G.R. No. 168848. June 30, 2009 (Case Brief / Digest)

**Title: Heirs of the Late Jose De Luzuriaga vs. Republic of the Philippines**

This complex legal matter begins with the heirs of the late Jose De Luzuriaga, seeking to register a parcel of land known as Lot No. 1524 of the Bacolod Cadastre. The petitioners filed an Application for the Registration of Title in 1997 at the Regional Trial Court (RTC) of Bacolod City. The application underwent amendments aimed at registering the land under the late Jose R. Luzuriaga, Sr., pursuant to Decree No. 22752.

Despite the RTC granting the application and confirming the incomplete title of Jose R. De Luzuriaga, Sr. over Lot No. 1524, the decision incited several succeeding legal maneuvers. The Office of the Solicitor General (OSG) represented the Republic of the Philippines, contesting the RTC decision with a Petition for Relief from Judgment on grounds, including procedural lapses by the petitioners and the questionable basis of their claim—Decree No. 22752, which supposedly barred such application.

Additionally, Dr. Antonio A. Lizares Co., Inc. (DAALCO) filed a Complaint for Quieting of Title, emphasizing their legal ownership through a Transfer Certificate of Title in the name of Lizares, also under Decree No. 22752 since November 14, 1916.

**Procedural Posture:**
– The heirs of Luzuriaga filed an Application for Registration, leading to an RTC decision in their favor.
– The OSG filed an unverified Petition for Relief from Judgment, considered late and initially rejected by the RTC due to non-compliance with form and timeliness.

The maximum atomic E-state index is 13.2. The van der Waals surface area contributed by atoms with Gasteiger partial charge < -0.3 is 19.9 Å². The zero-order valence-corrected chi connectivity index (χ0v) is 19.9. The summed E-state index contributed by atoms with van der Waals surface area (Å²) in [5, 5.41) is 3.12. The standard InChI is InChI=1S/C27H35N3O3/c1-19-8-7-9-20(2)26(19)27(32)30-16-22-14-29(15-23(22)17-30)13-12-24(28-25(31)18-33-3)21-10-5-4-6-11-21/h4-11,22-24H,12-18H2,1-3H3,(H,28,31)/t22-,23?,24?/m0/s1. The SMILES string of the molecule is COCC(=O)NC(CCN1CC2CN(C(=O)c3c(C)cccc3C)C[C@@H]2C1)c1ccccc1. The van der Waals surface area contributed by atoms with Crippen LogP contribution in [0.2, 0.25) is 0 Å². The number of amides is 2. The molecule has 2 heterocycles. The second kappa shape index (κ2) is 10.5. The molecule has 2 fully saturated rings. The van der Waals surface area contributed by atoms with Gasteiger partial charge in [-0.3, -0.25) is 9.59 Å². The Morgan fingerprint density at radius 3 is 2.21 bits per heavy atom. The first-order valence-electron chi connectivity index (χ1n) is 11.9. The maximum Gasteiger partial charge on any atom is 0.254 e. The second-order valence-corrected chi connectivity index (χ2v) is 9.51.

– DAALCO initiated a separate Quieting of Title case, claiming rightful ownership of the same property.
– The CA reversed the RTC’s dismissals, allowing the Republic’s plea for a reevaluation concerning the issue of double titling.

1. Whether the appellate court acted within its discretion in granting the Republic’s petition for relief from judgment despite the finality of the RTC decision and the ongoing quieting of title case.
2. Legal implications of double titling and procedural lapses in land registration cases.

**Court’s Decision:**
The Supreme Court upheld the CA’s decision, denying the petitions for review by the heirs of Luzuriaga. It recognized the exceptional circumstances warranting the Republic’s petition for relief, notably the prima facie case of double titling suggested by the presence of two OCTs covering the same lot issued under the same decree but to different parties. The Court emphasized the importance of substantial justice over procedural technicalities and projected that the cadastral and quieting of title cases could proceed independently, albeit consolidation being ideal.

The case reiterates the principle that procedural rules can be relaxed in the interest of substantiating justice, especially where grave abuse of discretion is apparent. It highlights that relief from judgment is an equitable remedy for exceptional cases and that proceedings for relief from judgment and for quieting of title can proceed separately.

**Class Notes:**
– Land Registration: An application for land registration must comply with procedural requirements, including publication and adherence to decrees. Decree No. 22752 played a central role here, illustrating the vital task of establishing clear legal bases for claims.
– Equitable Remedies: This case underscores the availability of relief from judgment as an equitable remedy, which can be invoked under exceptional circumstances, despite procedural lapses or the finality of decisions.
– Double Titling: A crucial issue in property law, highlighting the challenges and legal implications of issuing two titles for the same property under the same decree to different parties.

**Historical Background:**
The case encapsulates the complexities of property litigation in the Philippines, involving overlapping claims to property, historical decrees, and the interplay between judicial decisions and cadastral processes. It demonstrates evolving jurisprudence in addressing conflicts arising from legacy issues in land titles and the judiciary’s discretion in balancing legal technicalities with substantive justice.


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